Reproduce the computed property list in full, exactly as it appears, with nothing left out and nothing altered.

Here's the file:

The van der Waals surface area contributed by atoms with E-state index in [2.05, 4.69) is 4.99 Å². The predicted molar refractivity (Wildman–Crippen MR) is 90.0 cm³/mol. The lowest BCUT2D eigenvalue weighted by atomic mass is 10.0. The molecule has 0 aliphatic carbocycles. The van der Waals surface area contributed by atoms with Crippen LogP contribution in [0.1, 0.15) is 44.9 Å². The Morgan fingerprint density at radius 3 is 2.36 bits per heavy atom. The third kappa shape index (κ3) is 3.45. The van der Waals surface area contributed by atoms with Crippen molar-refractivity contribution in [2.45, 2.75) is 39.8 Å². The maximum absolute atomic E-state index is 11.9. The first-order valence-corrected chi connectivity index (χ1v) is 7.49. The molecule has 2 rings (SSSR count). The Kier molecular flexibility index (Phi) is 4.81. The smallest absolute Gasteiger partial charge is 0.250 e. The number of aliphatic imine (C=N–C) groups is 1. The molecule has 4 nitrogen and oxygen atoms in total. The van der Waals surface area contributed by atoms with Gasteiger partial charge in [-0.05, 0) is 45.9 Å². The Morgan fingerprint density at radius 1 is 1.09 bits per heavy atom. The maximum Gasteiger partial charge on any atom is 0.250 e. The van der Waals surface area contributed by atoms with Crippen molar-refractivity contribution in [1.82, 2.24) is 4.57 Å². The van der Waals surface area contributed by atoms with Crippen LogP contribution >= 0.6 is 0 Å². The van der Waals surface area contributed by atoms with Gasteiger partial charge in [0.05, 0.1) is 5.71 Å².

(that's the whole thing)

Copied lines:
The van der Waals surface area contributed by atoms with E-state index in [2.05, 4.69) is 4.99 Å². The predicted molar refractivity (Wildman–Crippen MR) is 90.0 cm³/mol. The lowest BCUT2D eigenvalue weighted by atomic mass is 10.0. The molecule has 0 aliphatic carbocycles. The van der Waals surface area contributed by atoms with Crippen LogP contribution in [0.1, 0.15) is 44.9 Å². The Morgan fingerprint density at radius 3 is 2.36 bits per heavy atom. The third kappa shape index (κ3) is 3.45. The van der Waals surface area contributed by atoms with Crippen molar-refractivity contribution in [2.45, 2.75) is 39.8 Å². The maximum absolute atomic E-state index is 11.9. The first-order valence-corrected chi connectivity index (χ1v) is 7.49. The molecule has 2 rings (SSSR count). The Kier molecular flexibility index (Phi) is 4.81. The smallest absolute Gasteiger partial charge is 0.250 e. The number of aliphatic imine (C=N–C) groups is 1. The molecule has 4 nitrogen and oxygen atoms in total. The van der Waals surface area contributed by atoms with Gasteiger partial charge in [-0.05, 0) is 45.9 Å². The Morgan fingerprint density at radius 1 is 1.09 bits per heavy atom. The maximum Gasteiger partial charge on any atom is 0.250 e. The van der Waals surface area contributed by atoms with Crippen molar-refractivity contribution in [1.82, 2.24) is 4.57 Å². The van der Waals surface area contributed by atoms with Crippen LogP contribution >= 0.6 is 0 Å². The van der Waals surface area contributed by atoms with Gasteiger partial charge in [0.05, 0.1) is 5.71 Å².